Anxiety is a tricky condition because it feeds itself. It is like a snow ball that rolls down a hill, collecting more snow and growing bigger as it rolls down. Peace of mind and relaxation are the opposite of anxiety. When we are relaxed we can be open hearted and open minded, and things seem to flow easily and freely. A peaceful mind can make it easier to respond to events in the world, rather than emotionally react.
When we are stressed and anxious on the other hand, we are more likely to make mistakes, things seem hard and we feel overwhelmed and exhausted. That is why it is said that love is the opposite to fear! Fear, stress and anxiety close our hearts, feed our defensiveness and put us into a state of fight/flight. So to decrease anxiety, the key is to starve the anxiety of the thoughts, feelings and actions that feed it.
Mindfulness helps us in this pursuit by teaching us how to witness the thoughts, feelings and actions that feed anxiety. It helps us do “dis-identify” from the roller-coaster of anxiety and its food.
The benefits of Mindfulness to reduce anxiety are twofold. Beside the process of witnessing, it also teaches us to breathe! The fight/flight response which is associated with anxiety is a physiological reaction that involves shortness of breath, increased heart rate, sweaty palms and nausea or an upset stomach. These physiological reactions occur because anxiety is a fear response where if we were faced with an immediate real threat, we would need to survive. So all the blood rushes to our hands and feet and away from our internal organs. We can help turn this physical anxiety response around however, we would be hard pushed to change our blood flow! So we focus on our breath! This is a physiological symptom of anxiety that we do have some control over. So mindfulness can help us to slow down our breath while witnessing our thoughts, feelings and actions.
There are several different forms of anxiety. There is generalised anxiety which is not consciously attached to any one cause or trigger. There is panic disorder and phobias, which is anxiety associated with a specific trigger. There is post traumatic stress disorder which results from experiencing a traumatic event. There is obsessive-compulsive disorder, which is an anxiety disorder that results in unusual ritual behaviour to avoid the anxiety and unusual believes. There is social phobia, which is a fear of social relating, and there is agoraphobia which is a fear of leaving the house. All of these conditions can be incredibly debilitating however, therapy can help make sense of the thoughts and feelings behind anxiety, and by using regular mindfulness practice, people can overcome these conditions.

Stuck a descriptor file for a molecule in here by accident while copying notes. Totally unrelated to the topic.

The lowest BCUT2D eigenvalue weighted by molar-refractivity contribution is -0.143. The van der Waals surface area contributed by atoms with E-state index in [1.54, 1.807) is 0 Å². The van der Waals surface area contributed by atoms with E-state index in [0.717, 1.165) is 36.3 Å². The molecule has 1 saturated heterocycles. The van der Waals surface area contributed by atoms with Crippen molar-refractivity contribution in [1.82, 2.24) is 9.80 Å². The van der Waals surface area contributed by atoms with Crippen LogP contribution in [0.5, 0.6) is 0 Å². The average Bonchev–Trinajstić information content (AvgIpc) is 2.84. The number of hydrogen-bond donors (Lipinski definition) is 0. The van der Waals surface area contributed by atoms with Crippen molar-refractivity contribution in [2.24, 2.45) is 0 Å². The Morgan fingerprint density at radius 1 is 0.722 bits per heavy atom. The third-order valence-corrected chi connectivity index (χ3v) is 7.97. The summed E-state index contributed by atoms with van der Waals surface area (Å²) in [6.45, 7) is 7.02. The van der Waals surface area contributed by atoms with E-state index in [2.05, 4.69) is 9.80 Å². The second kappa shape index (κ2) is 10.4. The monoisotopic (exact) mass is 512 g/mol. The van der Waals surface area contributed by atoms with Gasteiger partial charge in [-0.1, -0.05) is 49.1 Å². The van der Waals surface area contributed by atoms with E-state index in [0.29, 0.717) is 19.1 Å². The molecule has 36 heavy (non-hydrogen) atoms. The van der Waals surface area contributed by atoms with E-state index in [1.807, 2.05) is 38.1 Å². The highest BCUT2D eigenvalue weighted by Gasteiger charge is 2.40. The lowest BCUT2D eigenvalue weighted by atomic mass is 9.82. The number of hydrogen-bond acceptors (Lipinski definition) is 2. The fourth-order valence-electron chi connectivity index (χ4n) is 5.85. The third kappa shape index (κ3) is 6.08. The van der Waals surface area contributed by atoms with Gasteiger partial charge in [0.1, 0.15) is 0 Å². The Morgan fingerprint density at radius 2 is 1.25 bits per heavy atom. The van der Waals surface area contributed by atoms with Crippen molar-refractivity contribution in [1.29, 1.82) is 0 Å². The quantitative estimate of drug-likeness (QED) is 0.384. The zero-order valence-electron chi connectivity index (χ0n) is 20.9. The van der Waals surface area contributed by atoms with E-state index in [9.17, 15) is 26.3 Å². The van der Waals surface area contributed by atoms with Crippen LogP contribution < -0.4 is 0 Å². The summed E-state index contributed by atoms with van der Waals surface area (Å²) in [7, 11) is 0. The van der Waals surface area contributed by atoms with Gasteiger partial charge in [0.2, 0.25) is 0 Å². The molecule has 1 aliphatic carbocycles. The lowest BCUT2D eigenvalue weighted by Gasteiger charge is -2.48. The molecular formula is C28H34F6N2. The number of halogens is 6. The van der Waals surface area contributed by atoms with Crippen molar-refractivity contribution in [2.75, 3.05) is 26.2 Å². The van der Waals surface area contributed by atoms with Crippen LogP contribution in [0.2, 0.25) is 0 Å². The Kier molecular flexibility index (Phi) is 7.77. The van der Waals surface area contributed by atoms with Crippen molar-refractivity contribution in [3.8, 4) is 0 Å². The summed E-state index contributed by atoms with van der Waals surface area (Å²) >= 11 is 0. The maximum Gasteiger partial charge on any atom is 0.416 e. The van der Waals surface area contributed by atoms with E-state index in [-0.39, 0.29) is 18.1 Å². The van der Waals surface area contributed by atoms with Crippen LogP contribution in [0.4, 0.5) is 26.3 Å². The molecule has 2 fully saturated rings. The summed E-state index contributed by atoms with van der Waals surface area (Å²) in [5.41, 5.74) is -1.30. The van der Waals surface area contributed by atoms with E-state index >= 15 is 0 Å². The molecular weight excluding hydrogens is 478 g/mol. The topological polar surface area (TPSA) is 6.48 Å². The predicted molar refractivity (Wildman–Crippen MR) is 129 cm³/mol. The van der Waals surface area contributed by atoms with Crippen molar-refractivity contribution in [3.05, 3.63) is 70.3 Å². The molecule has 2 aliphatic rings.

Angie tended to feel sick in the stomach with anxiety every time she had to meet with her boss at work. Richard, her boss, was older than Angie and while he was a fair man, he had a self-confident and direct demeanour. After attending a meditation morning with her friend, Angie decided to begin a mindfulness practice to increase her awareness of her thoughts, emotions and physiological reactions, to reduce her stress. Most of the time throughout the day she gauged her anxiety and stress to be relatively calm. However, when she knew she had to speak to Richard, she noticed feeling sick in the stomach, her throat tighten, her palms were sweaty and her breathe was shallow. She also felt her heart quicken, her hands were slightly shaky and her mind became foggy. Before practicing mindfulness, Angie knew she was stressed when she had to see Richard, but she did not know how anxious she really felt.
As Angie allowed herself to witness her mind and body’s reactions to seeing Richard, she realised her own unique anxiety reaction. To turn it around and feel more confident, she slowed down her breathing and wriggled her fingers. She then challenged some of the thoughts that were entering her mind. She witnessed thoughts that told her she was inadequate and left her feeling like a small child. She knew she was a good worker and that she had nothing to hide and yet she felt like a “naughty girl”. As she watched her thoughts and emotions, she realised that she felt the same way when she was younger and got in trouble for things she did not do. So bit by bit she comforted her inner child within and learnt how to stay in her adult self while speaking to Richard.
The power of mindfulness is that in practicing it, we can increase our self-awareness if we allow ourselves to simply listen! Angie’s story is a great example of how over time we can benefit from increasing self-awareness and practicing mindfulness.
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